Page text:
.- The Christian roots of Europe can “inspire a new humanism,” said the Holy Father on Thursday evening at the concert given as a gift to him by the Orthodox Church of Russia. Europe, he said, needs to "return its soul not only to believers, but to all peoples of the continent."The concert for Pope Benedict took place in the Vatican, and included works from 19th and 20th century Russian composers as well as a piece called "Song of the Ascension" written by Metropolitan Hilarion, the Russian Orthodox representative present at the concert.
The event was a gift from Patriarch Kirill I to Benedict XVI for his 83rd birthday and fifth anniversary as Pope, which were both observed in April.
The Holy Father welcomed the concert graciously, expressing his "profound gratitude" for the patriarch's gift and saying that music "anticipates and in some way creates encounter, dialogue and synergy between East and West, between tradition and modernity.”
John Paul II had an analogous vision of harmony and unity, Pope Benedict said, recalling his image of the “two lungs” of Europe. Pope John Paul II “hoped for a renewed awareness of the continent's profound and shared cultural and religious roots, without which today's Europe would be deprived of a soul or, at least, be the victim of a reduced and partial vision,” the Holy Father said.
Looking at the situation today, the Pope observed that contemporary culture, particularly in Europe, now “runs the risk of amnesia," of abandoning its "extraordinary heritage" which was "aroused and inspired" by the Christian faith which is its framework.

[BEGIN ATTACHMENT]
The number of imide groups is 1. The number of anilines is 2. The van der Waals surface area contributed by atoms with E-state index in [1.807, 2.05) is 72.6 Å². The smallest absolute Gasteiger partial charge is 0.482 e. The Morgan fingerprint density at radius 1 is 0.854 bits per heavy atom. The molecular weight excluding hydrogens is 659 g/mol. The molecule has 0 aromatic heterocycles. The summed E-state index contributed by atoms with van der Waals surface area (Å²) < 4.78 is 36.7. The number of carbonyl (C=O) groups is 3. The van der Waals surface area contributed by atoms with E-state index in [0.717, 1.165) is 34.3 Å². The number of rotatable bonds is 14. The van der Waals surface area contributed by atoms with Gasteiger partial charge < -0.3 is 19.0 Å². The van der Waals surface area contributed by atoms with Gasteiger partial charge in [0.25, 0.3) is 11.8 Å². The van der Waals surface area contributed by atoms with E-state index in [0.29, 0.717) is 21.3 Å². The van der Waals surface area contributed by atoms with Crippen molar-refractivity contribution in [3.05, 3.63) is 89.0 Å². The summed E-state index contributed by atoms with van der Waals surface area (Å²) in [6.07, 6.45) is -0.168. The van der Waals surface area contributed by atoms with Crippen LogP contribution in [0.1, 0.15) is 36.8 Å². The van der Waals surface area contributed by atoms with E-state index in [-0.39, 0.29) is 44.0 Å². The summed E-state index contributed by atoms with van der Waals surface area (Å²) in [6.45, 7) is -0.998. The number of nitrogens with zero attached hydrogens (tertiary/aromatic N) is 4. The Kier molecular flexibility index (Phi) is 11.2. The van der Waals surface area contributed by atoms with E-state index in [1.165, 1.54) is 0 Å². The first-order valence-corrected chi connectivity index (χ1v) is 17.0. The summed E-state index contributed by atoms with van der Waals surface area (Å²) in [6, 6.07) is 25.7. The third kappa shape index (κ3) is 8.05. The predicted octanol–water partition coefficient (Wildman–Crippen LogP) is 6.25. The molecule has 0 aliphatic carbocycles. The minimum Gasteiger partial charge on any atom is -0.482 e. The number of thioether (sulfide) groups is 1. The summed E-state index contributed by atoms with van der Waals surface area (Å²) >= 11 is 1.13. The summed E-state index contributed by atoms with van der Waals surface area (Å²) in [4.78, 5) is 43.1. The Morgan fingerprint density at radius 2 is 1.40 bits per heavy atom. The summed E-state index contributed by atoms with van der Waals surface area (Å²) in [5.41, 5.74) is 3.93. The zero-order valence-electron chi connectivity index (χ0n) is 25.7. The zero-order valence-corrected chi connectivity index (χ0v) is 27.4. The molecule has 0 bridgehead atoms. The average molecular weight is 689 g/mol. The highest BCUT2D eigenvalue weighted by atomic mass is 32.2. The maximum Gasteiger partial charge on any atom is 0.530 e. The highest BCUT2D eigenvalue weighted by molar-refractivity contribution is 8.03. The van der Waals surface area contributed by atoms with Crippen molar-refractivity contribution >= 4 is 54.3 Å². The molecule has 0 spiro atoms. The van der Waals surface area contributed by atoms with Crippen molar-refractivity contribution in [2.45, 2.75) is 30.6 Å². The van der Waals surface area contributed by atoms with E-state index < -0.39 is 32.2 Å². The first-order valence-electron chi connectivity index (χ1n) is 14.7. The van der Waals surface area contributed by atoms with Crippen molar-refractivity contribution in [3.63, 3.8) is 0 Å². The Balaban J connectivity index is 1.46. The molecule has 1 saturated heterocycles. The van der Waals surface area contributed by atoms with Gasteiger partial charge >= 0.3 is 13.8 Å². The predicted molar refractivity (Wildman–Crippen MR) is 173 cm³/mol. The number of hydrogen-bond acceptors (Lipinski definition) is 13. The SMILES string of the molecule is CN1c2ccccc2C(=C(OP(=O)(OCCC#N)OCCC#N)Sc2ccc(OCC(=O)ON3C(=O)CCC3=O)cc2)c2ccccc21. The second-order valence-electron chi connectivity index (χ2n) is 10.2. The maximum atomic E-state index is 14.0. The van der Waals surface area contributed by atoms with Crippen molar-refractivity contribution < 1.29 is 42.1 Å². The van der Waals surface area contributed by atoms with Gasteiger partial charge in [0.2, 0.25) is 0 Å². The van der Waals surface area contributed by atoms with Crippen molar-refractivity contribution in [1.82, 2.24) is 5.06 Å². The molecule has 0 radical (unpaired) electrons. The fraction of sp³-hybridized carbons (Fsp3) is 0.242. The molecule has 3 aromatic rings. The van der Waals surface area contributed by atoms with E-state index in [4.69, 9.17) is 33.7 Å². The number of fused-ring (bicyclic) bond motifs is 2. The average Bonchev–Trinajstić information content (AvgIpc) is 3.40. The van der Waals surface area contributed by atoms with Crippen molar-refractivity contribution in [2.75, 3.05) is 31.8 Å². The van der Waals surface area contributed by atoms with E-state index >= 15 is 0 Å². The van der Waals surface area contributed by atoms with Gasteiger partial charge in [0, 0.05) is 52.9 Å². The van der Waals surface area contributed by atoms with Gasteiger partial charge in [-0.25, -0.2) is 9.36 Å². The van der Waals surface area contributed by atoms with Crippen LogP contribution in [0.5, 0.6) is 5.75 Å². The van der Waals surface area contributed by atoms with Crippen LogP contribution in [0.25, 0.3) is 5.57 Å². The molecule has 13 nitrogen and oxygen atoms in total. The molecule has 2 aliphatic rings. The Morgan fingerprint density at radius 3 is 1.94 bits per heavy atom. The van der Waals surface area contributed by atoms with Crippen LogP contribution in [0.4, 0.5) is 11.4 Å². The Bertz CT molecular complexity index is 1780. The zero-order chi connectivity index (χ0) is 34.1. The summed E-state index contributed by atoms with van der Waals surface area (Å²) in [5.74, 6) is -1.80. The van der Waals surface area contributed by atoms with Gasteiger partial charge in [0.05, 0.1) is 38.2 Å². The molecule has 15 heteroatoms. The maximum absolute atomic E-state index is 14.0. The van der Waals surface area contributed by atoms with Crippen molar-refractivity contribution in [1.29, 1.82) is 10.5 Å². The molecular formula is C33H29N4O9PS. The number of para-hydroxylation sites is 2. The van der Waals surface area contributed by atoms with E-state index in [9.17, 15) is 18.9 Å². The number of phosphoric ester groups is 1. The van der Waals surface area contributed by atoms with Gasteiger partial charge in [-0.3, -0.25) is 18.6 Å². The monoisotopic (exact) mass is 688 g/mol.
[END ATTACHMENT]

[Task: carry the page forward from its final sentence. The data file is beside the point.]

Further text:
He remembered the role of cultural and artistic heritage in the Christian traditions in Europe, noting also that the faith has animated and inspired cultures and arts.
Even now "such roots are alive and fruitful in East and West," he pointed out.
These Christian roots, he said, "can in fact inspire a new humanism, a new season of authentic human progress in order to respond effectively to the numerous and sometimes crucial challenges that our Christian communities and societies have to face: first among them that of secularism, which not only impels us to ignore God and His designs, but ends up by denying the very dignity of human beings, in view of a society regulated only by selfish interests.”
“Let us again let Europe breathe with both lungs, restore a soul not only to believers, but to all peoples of the continent, promote trust and hope, rooting them in the millennial experience of the Christian faith!” exclaimed Benedict XVI.
In a message to the Pope on the occasion, Patriarch Kirill I called it “an event of great importance in the history of cultural exchanges between our Churches,” adding that music “gives us the possibility to communicate with our hearts.”
During a press conference on Wednesday, Kirill I's representative to the Holy See for the "Days of Russian Culture and Spirituality in the Vatican," Metropolitan Hilarion, told reporters that a much anticipated meeting between the leaders of the Russian Orthodox and Roman Catholic Churches is "possible."